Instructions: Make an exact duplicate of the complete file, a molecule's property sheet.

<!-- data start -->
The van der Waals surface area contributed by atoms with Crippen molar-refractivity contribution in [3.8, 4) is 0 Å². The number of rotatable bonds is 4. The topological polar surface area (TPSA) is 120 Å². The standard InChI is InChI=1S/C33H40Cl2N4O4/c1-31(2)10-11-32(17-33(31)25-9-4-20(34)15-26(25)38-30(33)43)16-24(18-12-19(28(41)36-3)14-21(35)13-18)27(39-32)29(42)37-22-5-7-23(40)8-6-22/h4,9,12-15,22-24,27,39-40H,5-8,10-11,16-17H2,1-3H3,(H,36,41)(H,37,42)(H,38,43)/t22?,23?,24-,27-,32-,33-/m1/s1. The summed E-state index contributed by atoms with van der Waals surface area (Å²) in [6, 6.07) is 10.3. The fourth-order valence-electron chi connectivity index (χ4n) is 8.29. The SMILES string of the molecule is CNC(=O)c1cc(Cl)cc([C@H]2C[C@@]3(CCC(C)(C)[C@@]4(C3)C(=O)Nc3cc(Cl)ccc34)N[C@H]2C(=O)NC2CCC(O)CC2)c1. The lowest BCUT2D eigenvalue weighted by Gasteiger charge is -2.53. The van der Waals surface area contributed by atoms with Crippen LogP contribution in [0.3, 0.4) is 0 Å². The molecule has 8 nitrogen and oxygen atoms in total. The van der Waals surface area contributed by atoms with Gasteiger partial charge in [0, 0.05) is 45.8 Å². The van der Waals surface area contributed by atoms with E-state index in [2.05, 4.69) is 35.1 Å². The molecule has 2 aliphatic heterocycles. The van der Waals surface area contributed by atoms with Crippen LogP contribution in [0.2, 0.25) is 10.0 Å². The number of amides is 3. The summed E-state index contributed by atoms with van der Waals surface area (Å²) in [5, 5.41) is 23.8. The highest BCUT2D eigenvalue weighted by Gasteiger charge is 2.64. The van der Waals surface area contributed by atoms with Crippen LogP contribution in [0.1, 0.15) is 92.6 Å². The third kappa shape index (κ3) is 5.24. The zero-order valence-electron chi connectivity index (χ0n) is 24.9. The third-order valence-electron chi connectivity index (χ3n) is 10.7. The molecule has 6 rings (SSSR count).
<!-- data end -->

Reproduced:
The van der Waals surface area contributed by atoms with Crippen molar-refractivity contribution in [3.8, 4) is 0 Å². The number of rotatable bonds is 4. The topological polar surface area (TPSA) is 120 Å². The standard InChI is InChI=1S/C33H40Cl2N4O4/c1-31(2)10-11-32(17-33(31)25-9-4-20(34)15-26(25)38-30(33)43)16-24(18-12-19(28(41)36-3)14-21(35)13-18)27(39-32)29(42)37-22-5-7-23(40)8-6-22/h4,9,12-15,22-24,27,39-40H,5-8,10-11,16-17H2,1-3H3,(H,36,41)(H,37,42)(H,38,43)/t22?,23?,24-,27-,32-,33-/m1/s1. The summed E-state index contributed by atoms with van der Waals surface area (Å²) in [6, 6.07) is 10.3. The fourth-order valence-electron chi connectivity index (χ4n) is 8.29. The SMILES string of the molecule is CNC(=O)c1cc(Cl)cc([C@H]2C[C@@]3(CCC(C)(C)[C@@]4(C3)C(=O)Nc3cc(Cl)ccc34)N[C@H]2C(=O)NC2CCC(O)CC2)c1. The lowest BCUT2D eigenvalue weighted by Gasteiger charge is -2.53. The van der Waals surface area contributed by atoms with Crippen LogP contribution in [0.3, 0.4) is 0 Å². The molecule has 8 nitrogen and oxygen atoms in total. The van der Waals surface area contributed by atoms with Gasteiger partial charge in [0, 0.05) is 45.8 Å². The van der Waals surface area contributed by atoms with E-state index in [2.05, 4.69) is 35.1 Å². The molecule has 2 aliphatic heterocycles. The van der Waals surface area contributed by atoms with Crippen LogP contribution in [0.2, 0.25) is 10.0 Å². The number of amides is 3. The summed E-state index contributed by atoms with van der Waals surface area (Å²) in [5, 5.41) is 23.8. The highest BCUT2D eigenvalue weighted by Gasteiger charge is 2.64. The van der Waals surface area contributed by atoms with Crippen LogP contribution in [0.1, 0.15) is 92.6 Å². The third kappa shape index (κ3) is 5.24. The zero-order valence-electron chi connectivity index (χ0n) is 24.9. The third-order valence-electron chi connectivity index (χ3n) is 10.7. The molecule has 6 rings (SSSR count).